The Shadowy Street Photography of Luca Cascianelli

By Kelly Turner

Like a gambler holding out for that one lucky draw, Italian photographer Luca Cascianelli knows the odds of grabbing the perfect shot are stacked against him—but then, that’s part of the thrill of street photography.

With no models to direct or lighting gear to fall back on, Cascianelli entrusts his fate to the whims of chance and his own trained eye as he wanders Rome’s narrow alleys waiting for it all to come together: the perfect spot, the perfect light, the perfect passerby. “I don’t build a photo-shoot set, simply because I don't need to,” he says. “The city creates it for me. Sometimes the perfection is so magical I almost feel like Rome, in that instant, is posing there for me.”

But just like a winning hand, such moments can be long in coming. “At times, the light in that alley is not quite right. Other times, the light is ideal, but in that brief interlude of perfection—which won't last longer than 10 or 15 minutes on such a tiny street—the right person won’t pass by. Or maybe they will, but not exactly where I hoped they would.” And then the photographer is on to the next alley, the next break in the clouds, the next shot.

Cascianelli owes his career behind the camera to a similar gamble.

Five years ago, working as a real estate agent by day and a waiter by night, he found himself with little time or energy left for his wife and four-year-old son, and even less for a long-held interest in photography. Instead, he lived vicariously through others, perusing photography books before going to sleep. One of his favorites was Early Color, by American photographer Saul Leiter.

When Cascianelli’s daughter was born in 2013, he decided he needed to change paths. At the age of 37, he quit his jobs and enrolled in a three-year photography course. “I had so much passion inside that there was no other right choice for me, even if I knew that, by the end of the course, my future would be far from certain,” he says. “The risk was to be broke but happy, and I considered that an improvement.”

Today, Cascianelli makes a living from still-life, portrait, and wedding photography. But street photography has become his true passion.

Much of his personal work is a study in contrast—long, dark shadows punctured by shafts of warm light in which the photo’s subject is momentarily caught unaware. There is a mystery there that begs to be solved. Where are they going? Where have they been? The viewer can't help but become storyteller. His friends have a name for his style: Noir Hypothesis.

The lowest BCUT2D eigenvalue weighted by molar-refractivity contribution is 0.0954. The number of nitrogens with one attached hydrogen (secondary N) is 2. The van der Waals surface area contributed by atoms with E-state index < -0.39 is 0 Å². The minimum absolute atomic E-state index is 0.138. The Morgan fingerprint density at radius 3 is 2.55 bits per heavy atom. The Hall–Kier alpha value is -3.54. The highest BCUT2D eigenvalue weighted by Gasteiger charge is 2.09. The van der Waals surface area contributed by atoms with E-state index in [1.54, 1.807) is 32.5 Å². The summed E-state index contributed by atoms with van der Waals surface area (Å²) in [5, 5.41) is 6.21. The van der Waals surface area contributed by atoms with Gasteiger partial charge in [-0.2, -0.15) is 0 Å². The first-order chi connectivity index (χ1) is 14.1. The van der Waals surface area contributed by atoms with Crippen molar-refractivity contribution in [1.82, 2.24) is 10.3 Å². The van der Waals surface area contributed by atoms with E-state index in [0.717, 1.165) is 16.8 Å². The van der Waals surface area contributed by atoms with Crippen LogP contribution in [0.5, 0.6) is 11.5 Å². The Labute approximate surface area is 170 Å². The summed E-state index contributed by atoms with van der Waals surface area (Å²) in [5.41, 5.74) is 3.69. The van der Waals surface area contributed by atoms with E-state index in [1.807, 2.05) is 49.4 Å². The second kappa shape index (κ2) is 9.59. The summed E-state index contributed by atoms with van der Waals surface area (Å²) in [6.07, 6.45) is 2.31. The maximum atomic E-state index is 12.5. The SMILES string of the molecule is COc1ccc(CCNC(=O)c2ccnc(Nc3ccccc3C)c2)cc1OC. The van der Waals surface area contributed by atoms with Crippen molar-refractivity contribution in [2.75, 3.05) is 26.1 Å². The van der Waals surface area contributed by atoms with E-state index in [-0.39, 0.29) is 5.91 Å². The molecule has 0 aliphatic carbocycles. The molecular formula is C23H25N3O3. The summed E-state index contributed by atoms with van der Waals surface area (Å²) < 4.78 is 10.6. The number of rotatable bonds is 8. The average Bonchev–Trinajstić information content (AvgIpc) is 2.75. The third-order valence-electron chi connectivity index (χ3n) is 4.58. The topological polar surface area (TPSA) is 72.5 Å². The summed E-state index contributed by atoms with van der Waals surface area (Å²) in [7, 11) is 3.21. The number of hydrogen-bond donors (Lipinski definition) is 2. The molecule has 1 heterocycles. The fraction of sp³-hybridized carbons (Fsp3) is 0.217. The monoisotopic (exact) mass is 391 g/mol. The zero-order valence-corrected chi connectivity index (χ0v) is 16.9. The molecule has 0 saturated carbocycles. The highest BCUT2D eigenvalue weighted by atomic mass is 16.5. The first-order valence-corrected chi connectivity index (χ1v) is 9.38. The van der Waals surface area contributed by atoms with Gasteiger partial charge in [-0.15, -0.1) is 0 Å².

“I find this view of my photographs romantic: a suspended story that arises from a random encounter between the photographer, the subject, the light, and those closed shadows that, by hiding, let the story unfold,” says Cascianelli.

For Cascianelli, too, his subjects are a mystery. He seldom approaches the people he photographs and, instead, attempts to be as inconspicuous as possible—something easier said than done for someone 190 centimeters tall (nearly 6 feet 3 inches). To help, he shoots with a small, silent mirrorless camera with a 35mm lens. He holds the camera almost exclusively at waist level, viewing the scene through its rotated LCD screen, like an old twin-lens reflex camera. “I feel less intimidating this way, rather than when I hold the camera at eye level,” he says. He also finds the photos from this angle more interesting.


Since he tries to capture the contrast of light and shadow while shooting, most of his post-processing work involves fine-tuning color and details in Adobe Photoshop CC, which he relies on for all of his portrait, fashion, and street photography work. (For wedding photography, he prefers Adobe Lightroom CC for its ability to process hundreds of files simultaneously.) Here's a typical editing process for one of his street photos.

“While I am shooting street photography, I never look review my work; it’s a treat I prefer savoring slowly on my laptop,” says Cascianelli. When he finds an image he likes, he opens the raw file and straightens it if necessary. He says this is usually the only edit he applies in Adobe Camera Raw.

The unedited photo in Camera Raw.

In Photoshop, Cascianelli opens shadows and reveals detail with Curves adjustment layers. To give the shadows a cold cast, he adds a Color Balance adjustment layer and pushes the shadow tones toward blue and cyan, applying additional Curves and Levels adjustment layers as needed.

Opening the shadows (above left) and giving them a cool cast (above right) with Curves and Color Balance adjustment layers.

Next, Cascianelli turns his attention to the highlights (left). With a second Color Balance layer, he warms up the highlights by emphasizing red and yellow.

Cascianelli fine-tunes contrast by applying three Levels adjustments, each with a different blending mode. (It's a technique he learned from photographer and postproduction editor Claudio Palmisano.)

He sets the first Levels adjustment layer to Multiply and the second adjustment layer to Screen, perhaps modifying the layer mask to moderate the effect. Finally, he sets a third Levels adjustment to Soft Light and lowers its Opacity to 15%. To finish this step, he adds a Hue/Saturation layer and lowers the Saturation to around -15 to tone down the colors affected by the contrast changes.

To subtly increase the contrast along fine edges in the image, he duplicates the background layer and applies a High Pass filter to it, setting the layer’s blending mode to Soft Light. He doesn’t typically give his photos titles, preferring to let the viewer see what they want without his interference.

The image before (left) and after (right) Photoshop's High Pass filter.

The final, edited image.

To see more of Cascianelli's street photography, follow him on Instagram.

May 30, 2018